Now, plainly, most of the people stricken with Mickey Mouse measles do notunderstand how vaccines work, because they didn't get them. The vast majority of the infected were unvaccinated against the disease, including kids who were too young for the shots and anti-vaxxers who chose against them. That's how you get an outbreak. But six of the cases got their measles-mumps-rubella vaccine—the MMR shot—and still managed to get infected. And all but two of them had gotten at least two doses, the standard recommendation.
So what happened?
The measles vaccine is actually one of the most effective vaccines in the world. According to Greg Wallace, lead of the measles, mumps, rubella and polio team at the CDC, two doses are 97 percent effective against infection. (Compare that to 88 percent for two doses of the mumps vaccine from the MMR shot.) It's a live version of the virus, just weakened—or attenuated—so it doesn't cause severe symptoms. The vaccine replicates just like the full-on measles virus, inciting your immune system to produce antibodies against it. Those antibodies then protect against actual measles as well.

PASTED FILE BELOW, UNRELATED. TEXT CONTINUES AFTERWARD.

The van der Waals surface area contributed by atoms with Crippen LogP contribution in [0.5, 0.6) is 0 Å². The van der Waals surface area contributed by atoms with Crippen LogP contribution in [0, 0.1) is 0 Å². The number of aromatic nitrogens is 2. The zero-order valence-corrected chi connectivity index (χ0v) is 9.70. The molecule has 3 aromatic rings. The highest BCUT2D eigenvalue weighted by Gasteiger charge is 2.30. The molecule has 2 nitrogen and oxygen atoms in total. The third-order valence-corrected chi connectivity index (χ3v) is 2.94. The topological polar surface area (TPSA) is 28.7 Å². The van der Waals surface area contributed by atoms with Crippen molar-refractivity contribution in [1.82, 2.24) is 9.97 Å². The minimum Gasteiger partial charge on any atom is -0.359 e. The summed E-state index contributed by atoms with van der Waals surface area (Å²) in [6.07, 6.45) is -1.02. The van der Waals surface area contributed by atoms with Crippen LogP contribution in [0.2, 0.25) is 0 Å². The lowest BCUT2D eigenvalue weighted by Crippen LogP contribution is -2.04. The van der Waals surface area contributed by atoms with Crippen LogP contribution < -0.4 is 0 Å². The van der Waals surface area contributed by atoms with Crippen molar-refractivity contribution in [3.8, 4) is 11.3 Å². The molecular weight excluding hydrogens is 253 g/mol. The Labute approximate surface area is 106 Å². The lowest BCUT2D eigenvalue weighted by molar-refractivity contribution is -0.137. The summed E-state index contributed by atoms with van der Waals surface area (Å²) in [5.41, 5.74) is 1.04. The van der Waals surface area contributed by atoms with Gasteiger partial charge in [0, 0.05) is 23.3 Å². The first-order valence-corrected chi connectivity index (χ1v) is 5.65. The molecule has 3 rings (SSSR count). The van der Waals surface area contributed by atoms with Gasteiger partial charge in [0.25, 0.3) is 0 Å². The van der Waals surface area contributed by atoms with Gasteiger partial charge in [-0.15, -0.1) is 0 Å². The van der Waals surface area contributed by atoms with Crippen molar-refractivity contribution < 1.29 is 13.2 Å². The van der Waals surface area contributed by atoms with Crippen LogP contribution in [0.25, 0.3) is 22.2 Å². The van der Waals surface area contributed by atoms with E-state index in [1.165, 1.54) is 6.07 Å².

But in some people, that response just doesn't happen. No one knows why. Either your body doesn't produce enough antibodies, or the ones it does produce aren't specific enough to latch on to the virus and kill it.
That's why the CDC recommends two doses of the vaccine: After the first dose, 5 to 7 percent of people won't have a good enough antibody response to protect them. A second dose ensures that enough people get antibodies above that protective threshold to control the disease. "And even with two doses, you can get some failure," says Wallace, "whether it's because the initial response isn't perfect, or because the response waned in some people.